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This is for internal use by the PaaS team. Public-facing documentation is located at

ADR037: Automated certificate rotation


Our certificate rotation was a largely manual process, involving an operator triggering a series of Concourse pipeline jobs in a particular sequence. We did not have a routine for doing rotations, and would typically only do them as part of a CF upgrade.

The only means we had for knowing if a cert rotation was necessary was the check-certificates job, in the create-cloudfoundry Concourse pipeline, which would fail if any certificate had less than 30 days until it expired.

In Q2 2019 (August/September) we moved all of our platform secrets from AWS S3 to Credhub. This covered third-party service credentials, platform passwords, and certificates. Since Credhub supports certificate rotation, we chose to implement automatic certificate rotation. This ADR contains details of how we did it.


Credhub has the notion of a transitional certificate. As written in their documentation, a transitional certificate is

a new version that will not be used for signing yet, but can be added to your servers trusted certificate lists.

Our certificate rotation process is built around the setting and migration of the transitional flag, such that over a number of deployments an active certificate is retired and a new certificate is deployed, without downtime.

In order to make certificate rotation automatic, and require no operator interaction, it is implemented as a job at the tail end of the create-cloudfoundry pipeline; after acceptance tests and before releases tagging.

The new rotate-certs job has three tasks:

  • remove-transitional-flag-for-ca
  • move-transitional-flag-for-ca
  • set-transitional-flag-for-ca

These three tasks are in reverse order of the process for rotating a certificate. If the tasks were ordered normally, the first task would set up the state for the second, and the second would set up the state for the third, and Bosh would be unable to deploy the certificates without downtime. However, here the tasks are explained in the proper order to make it easier to understand how a certificate is rotated. To understand how it happens in the pipeline, assume a Bosh deploy happens between each step.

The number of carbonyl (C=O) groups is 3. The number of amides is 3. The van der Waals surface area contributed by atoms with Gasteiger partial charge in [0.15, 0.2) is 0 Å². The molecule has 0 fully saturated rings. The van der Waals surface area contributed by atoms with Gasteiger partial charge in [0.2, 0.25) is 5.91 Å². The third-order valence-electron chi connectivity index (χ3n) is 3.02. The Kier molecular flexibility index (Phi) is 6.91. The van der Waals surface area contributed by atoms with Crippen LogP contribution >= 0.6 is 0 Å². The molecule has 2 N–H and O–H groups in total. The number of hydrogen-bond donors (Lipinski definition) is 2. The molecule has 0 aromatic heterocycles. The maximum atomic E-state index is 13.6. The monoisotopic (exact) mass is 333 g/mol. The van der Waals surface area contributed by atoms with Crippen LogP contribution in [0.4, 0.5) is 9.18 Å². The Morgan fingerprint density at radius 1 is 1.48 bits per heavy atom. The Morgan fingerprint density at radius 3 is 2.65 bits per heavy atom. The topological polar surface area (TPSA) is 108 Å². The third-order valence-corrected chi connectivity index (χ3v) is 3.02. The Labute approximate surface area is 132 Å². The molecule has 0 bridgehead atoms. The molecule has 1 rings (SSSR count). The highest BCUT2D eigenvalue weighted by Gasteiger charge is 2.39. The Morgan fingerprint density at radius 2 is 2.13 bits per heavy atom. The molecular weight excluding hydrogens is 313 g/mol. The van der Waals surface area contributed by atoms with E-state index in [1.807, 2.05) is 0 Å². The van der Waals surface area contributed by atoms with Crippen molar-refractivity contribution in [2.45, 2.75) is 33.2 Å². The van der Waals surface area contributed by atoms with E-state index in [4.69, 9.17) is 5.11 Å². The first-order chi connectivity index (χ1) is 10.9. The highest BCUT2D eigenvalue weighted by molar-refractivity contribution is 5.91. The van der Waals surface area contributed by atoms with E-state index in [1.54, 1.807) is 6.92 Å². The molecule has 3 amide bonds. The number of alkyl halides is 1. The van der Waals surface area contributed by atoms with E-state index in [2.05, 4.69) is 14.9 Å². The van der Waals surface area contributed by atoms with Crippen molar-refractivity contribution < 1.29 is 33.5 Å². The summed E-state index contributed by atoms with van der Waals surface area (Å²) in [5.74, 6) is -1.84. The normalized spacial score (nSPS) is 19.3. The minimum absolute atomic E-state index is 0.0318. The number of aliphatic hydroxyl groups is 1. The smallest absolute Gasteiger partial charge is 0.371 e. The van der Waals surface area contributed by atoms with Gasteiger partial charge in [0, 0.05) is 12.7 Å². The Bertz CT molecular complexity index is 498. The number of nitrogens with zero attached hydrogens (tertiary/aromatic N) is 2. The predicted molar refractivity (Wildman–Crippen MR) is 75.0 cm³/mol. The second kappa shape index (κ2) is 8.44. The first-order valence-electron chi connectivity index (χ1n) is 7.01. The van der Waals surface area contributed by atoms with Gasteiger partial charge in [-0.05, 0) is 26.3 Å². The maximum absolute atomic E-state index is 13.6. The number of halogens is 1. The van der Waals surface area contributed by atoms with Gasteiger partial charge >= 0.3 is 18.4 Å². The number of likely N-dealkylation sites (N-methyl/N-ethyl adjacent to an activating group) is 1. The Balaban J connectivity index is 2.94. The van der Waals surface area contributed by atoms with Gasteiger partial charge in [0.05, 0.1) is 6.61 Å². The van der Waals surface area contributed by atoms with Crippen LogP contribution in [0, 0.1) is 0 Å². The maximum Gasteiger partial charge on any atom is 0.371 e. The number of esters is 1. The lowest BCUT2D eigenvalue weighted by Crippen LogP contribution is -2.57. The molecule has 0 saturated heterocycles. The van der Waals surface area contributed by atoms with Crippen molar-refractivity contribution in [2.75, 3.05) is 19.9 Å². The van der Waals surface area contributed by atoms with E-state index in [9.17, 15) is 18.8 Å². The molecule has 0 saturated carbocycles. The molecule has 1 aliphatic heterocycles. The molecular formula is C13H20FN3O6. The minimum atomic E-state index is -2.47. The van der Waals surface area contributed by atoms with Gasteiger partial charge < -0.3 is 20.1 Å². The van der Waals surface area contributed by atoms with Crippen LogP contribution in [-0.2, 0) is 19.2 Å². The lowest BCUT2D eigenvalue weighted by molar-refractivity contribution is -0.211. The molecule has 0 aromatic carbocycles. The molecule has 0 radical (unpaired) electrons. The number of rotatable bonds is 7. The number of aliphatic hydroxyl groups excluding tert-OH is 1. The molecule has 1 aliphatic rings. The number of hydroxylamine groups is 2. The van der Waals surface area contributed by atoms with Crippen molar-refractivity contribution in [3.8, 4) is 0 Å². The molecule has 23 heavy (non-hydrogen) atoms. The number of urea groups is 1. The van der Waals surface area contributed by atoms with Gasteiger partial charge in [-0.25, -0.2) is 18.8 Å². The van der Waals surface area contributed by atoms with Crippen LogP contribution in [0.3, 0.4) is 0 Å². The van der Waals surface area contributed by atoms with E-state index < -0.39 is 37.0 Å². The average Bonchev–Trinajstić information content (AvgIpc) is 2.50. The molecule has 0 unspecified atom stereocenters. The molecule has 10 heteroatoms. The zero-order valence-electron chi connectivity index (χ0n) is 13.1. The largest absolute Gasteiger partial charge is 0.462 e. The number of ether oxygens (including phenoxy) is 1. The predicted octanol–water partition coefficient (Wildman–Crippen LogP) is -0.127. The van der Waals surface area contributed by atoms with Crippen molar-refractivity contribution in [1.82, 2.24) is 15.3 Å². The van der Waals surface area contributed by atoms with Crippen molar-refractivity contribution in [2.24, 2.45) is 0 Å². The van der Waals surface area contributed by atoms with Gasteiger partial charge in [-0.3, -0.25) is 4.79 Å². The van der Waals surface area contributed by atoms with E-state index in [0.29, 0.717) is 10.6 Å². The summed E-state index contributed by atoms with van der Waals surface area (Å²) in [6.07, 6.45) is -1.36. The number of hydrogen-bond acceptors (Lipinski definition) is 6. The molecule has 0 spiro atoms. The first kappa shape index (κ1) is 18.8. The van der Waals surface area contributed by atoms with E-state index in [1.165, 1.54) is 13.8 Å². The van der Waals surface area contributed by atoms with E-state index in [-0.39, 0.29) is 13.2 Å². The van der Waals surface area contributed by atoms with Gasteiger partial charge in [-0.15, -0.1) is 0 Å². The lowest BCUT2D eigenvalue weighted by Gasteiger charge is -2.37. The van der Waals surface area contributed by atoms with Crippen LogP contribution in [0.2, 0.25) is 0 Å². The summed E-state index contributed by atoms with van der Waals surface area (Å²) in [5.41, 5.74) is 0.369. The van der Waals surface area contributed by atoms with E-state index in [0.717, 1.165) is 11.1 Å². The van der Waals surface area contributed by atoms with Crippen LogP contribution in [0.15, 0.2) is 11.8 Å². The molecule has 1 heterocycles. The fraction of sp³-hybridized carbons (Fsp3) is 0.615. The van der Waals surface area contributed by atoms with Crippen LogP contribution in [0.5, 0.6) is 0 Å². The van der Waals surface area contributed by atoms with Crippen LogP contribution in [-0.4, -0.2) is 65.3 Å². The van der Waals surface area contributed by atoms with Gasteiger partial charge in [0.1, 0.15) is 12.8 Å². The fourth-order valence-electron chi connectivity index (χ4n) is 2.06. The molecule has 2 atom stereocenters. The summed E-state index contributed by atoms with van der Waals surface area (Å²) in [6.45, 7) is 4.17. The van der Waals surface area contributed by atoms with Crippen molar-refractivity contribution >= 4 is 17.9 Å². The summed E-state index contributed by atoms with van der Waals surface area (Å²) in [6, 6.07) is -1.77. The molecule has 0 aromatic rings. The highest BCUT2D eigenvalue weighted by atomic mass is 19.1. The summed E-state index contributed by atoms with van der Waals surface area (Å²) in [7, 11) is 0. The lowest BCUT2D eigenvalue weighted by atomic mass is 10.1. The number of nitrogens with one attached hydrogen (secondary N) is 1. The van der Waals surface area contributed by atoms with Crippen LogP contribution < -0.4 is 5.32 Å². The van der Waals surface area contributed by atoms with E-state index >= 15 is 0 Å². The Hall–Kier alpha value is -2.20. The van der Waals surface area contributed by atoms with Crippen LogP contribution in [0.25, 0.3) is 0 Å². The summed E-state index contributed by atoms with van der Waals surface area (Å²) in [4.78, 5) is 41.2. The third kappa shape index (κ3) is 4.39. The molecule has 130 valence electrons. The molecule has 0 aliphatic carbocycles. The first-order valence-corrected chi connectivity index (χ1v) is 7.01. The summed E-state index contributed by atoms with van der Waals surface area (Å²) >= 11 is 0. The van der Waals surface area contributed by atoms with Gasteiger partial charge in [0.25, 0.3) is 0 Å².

set-transitional-flag-for-ca is the first step in the process. It iterates through all CA certificates in Credhub, looking for any expiring under 30 days. Any that are, are regenerated as transitional certificates. This results in Credhub holding two certificates for the same credential name: the expiring certificate, and the new certificate with the transitional flag.

move-transitional-flag-for-ca is the second step in the process, and has two jobs:

  1. It finds all CA certificates in Credhub which have 2 values, where the oldest certificate does not have the transitional flag and the newer one does. For each of those, it swaps the transitional flag to the older certificate. Finally, it looks for any leaf certificates signed by the CA certificate and regenerates them using the new CA certificate.
  2. It looks for any leaf certificates that are expiring in less than 30 days and regenerates them. This is a one step process and they are deployed on the next Bosh deploy.

remove-transitional-flag-for-ca is the third and final step in the process. It iterates through all of the CA certificates in Credhub, looking for any with 2 values, where the older certificate is marked as transitional and the newer certificate is not. It then removes the transitional flag from the older certificate, which has the effect of dropping the certificate.

The existing check-certificates job has also been modified to check for certificates that are expiring in less than 15 days. If a certificate fails this check, that should suggest to us that something has gone wrong in our certificate rotation process.




Certificate rotations will happen more frequently, and we’ll need to update our documentation surrounding certificate rotation and any documentation that references it.